Workers at J.H. Routh Packing Co. could strike after they voted Saturday to reject the company's "last, best and final" contract offer.
The contract offer included a four-year wage freeze, unpaid holiday pay on certain holidays, no productivity bonuses and would require workers to pay for health insurance, according to a copy of the contract offer obtained by the Register.
"It would cost my family about $3,500 a year with the concessions they want," said an employee who has worked with Routh Packing for more than 25 years. "They want to take all these other things away from us. They're asking us to help pay for some of the premium for the insurance. That's just another thing that will come out of our check."
The worker, who was contacted by the Register, did not want to be identified for the story. He said the vote was 186 against and 10 for the proposed contract.
From what the employee has heard, company officials have been notified about the union's rejection of the contract.
"As far as I know, they haven't replied or responded to the offer of coming back to the negotiating table," he said.
David Stearns, executive vice president and chief operating officer for Routh Packing would not comment about the labor contract proposal.
"I am the only one authorized to talk to the news media," Stearns said Monday. "This company does not negotiate in the newspaper."
Pressed for more information, Stearns said to have a nice day and hung up the phone. The Routh family could not be reached for comment Monday.
Routh Packing is a family-owned business that produces a variety of pork products under the Daisyfield brand name and employs about 200 people.
This is the third proposal that workers have received since the union -- United Food and Commercial Workers Local 911 -- began negotiating with the meat packaging company after the contract expired in February. Union employees are currently working under the old contract. The newest contract proposal, the employee said, isn't a significant change from the previous proposals.
"If the company could get by with the same (old) contract ... yes I would be happy with that," he said, adding that the old contract still allows bonuses, holiday pay and vacation pay. "It has helped (my family) not be on the street."
The employee said that a strike is a possibility, but before union workers can strike, 72 hours notice must be given to the company to clear the packaging plant of all its meats so that nothing spoils.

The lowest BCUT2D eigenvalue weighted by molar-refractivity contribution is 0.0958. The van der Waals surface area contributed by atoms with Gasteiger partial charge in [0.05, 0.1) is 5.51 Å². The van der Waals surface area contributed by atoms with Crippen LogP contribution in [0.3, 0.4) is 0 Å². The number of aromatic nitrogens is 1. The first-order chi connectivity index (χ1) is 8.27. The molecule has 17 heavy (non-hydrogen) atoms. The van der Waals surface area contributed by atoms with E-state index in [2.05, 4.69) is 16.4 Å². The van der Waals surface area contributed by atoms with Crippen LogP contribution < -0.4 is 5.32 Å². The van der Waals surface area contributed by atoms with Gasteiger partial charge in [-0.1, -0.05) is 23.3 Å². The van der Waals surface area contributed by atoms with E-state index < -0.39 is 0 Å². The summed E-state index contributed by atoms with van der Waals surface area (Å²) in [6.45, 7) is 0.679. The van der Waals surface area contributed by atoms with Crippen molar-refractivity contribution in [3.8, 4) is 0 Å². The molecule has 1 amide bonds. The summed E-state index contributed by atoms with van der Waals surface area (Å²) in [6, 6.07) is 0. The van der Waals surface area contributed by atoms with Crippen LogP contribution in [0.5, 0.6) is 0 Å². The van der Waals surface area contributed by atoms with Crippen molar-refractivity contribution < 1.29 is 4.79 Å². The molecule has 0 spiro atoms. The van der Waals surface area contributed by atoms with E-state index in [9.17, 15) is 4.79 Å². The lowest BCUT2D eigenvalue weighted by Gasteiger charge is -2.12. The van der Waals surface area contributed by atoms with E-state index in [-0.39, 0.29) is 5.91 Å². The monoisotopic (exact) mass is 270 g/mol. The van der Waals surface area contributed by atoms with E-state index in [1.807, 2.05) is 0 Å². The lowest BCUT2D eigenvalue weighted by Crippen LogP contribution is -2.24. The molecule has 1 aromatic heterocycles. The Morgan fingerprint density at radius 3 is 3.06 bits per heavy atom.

"If that happens, I don't know," he said about the possibility of a strike.
Dan Keegan, a truck driver with Routh Packing said Monday that he was made aware of the vote on Saturday. Keegan, who is not part of the union, has worked with the company for more than 20 years and if the employees strike, he and the other drivers could be out of work.
The few details the Keegan has heard about the contract proposal include union workers losing hours and paying for health insurance.
"That's asking for quite a bit," he said.
The union worker who wished to remain anonymous said he is most upset about the proposal of frozen pay.
The average hourly wage at the plant, he said, is about $13 an hour. When he first began working at Routh Packing, he started out making $6 an hour. He received raises that brought his pay up to $11 an hour, but then the company locked out its employees for several months in the early 1980s.
"It was hard on my family," the union worker said about the lockout.
After the lockout ended, workers returned to the plant making about $9 an hour -- $2 less than what they had originally made.
"It wasn't an ideal situation that's for sure. (But) that's in the past," he said. "I'm over it. I'm more concerned about the present and the future."
The employee said he enjoys working at Routh Packing, but cannot continue living his present lifestyle under the proposed contract. He said he hopes the company and the union can come up with a new contract before any drastic measures are taken.
"No one wins when there's a strike," he said.
According to stagnito.com, Routh Packing was ranked the 86th top meat processor in the country out of 100 in 2002. The company's net sales that year totaled $110 million according to the Web site.
The current facility was built in 1970 on West Bogart Road. As of 2003, the facility was 150,000 square feet and grocery stories made up its primary customer base.